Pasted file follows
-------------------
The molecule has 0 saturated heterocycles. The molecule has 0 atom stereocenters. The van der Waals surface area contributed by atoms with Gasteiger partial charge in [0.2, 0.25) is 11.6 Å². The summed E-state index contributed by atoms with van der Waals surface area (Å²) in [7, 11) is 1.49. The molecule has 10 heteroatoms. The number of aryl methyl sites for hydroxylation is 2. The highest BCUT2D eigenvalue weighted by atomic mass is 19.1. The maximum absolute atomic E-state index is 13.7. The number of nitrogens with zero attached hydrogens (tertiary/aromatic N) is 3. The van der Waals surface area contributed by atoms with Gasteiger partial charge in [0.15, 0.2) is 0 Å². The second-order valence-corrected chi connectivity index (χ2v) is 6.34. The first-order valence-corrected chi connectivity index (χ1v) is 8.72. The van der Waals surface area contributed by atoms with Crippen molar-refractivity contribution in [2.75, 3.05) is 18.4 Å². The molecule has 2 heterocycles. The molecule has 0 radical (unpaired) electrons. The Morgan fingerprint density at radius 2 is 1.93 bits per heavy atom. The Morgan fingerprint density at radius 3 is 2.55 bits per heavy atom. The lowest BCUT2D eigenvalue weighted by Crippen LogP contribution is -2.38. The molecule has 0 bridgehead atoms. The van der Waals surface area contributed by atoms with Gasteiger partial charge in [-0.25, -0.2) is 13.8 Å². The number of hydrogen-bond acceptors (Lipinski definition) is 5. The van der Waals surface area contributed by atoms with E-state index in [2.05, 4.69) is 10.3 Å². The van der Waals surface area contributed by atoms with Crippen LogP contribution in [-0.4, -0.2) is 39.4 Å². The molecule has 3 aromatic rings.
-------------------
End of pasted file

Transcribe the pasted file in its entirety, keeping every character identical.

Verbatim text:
The molecule has 0 saturated heterocycles. The molecule has 0 atom stereocenters. The van der Waals surface area contributed by atoms with Gasteiger partial charge in [0.2, 0.25) is 11.6 Å². The summed E-state index contributed by atoms with van der Waals surface area (Å²) in [7, 11) is 1.49. The molecule has 10 heteroatoms. The number of aryl methyl sites for hydroxylation is 2. The highest BCUT2D eigenvalue weighted by atomic mass is 19.1. The maximum absolute atomic E-state index is 13.7. The number of nitrogens with zero attached hydrogens (tertiary/aromatic N) is 3. The van der Waals surface area contributed by atoms with Gasteiger partial charge in [0.15, 0.2) is 0 Å². The second-order valence-corrected chi connectivity index (χ2v) is 6.34. The first-order valence-corrected chi connectivity index (χ1v) is 8.72. The van der Waals surface area contributed by atoms with Crippen molar-refractivity contribution in [2.75, 3.05) is 18.4 Å². The molecule has 2 heterocycles. The molecule has 0 radical (unpaired) electrons. The Morgan fingerprint density at radius 2 is 1.93 bits per heavy atom. The Morgan fingerprint density at radius 3 is 2.55 bits per heavy atom. The lowest BCUT2D eigenvalue weighted by Crippen LogP contribution is -2.38. The molecule has 0 bridgehead atoms. The van der Waals surface area contributed by atoms with Gasteiger partial charge in [-0.25, -0.2) is 13.8 Å². The number of hydrogen-bond acceptors (Lipinski definition) is 5. The van der Waals surface area contributed by atoms with E-state index in [2.05, 4.69) is 10.3 Å². The van der Waals surface area contributed by atoms with Crippen LogP contribution in [-0.4, -0.2) is 39.4 Å². The molecule has 3 aromatic rings.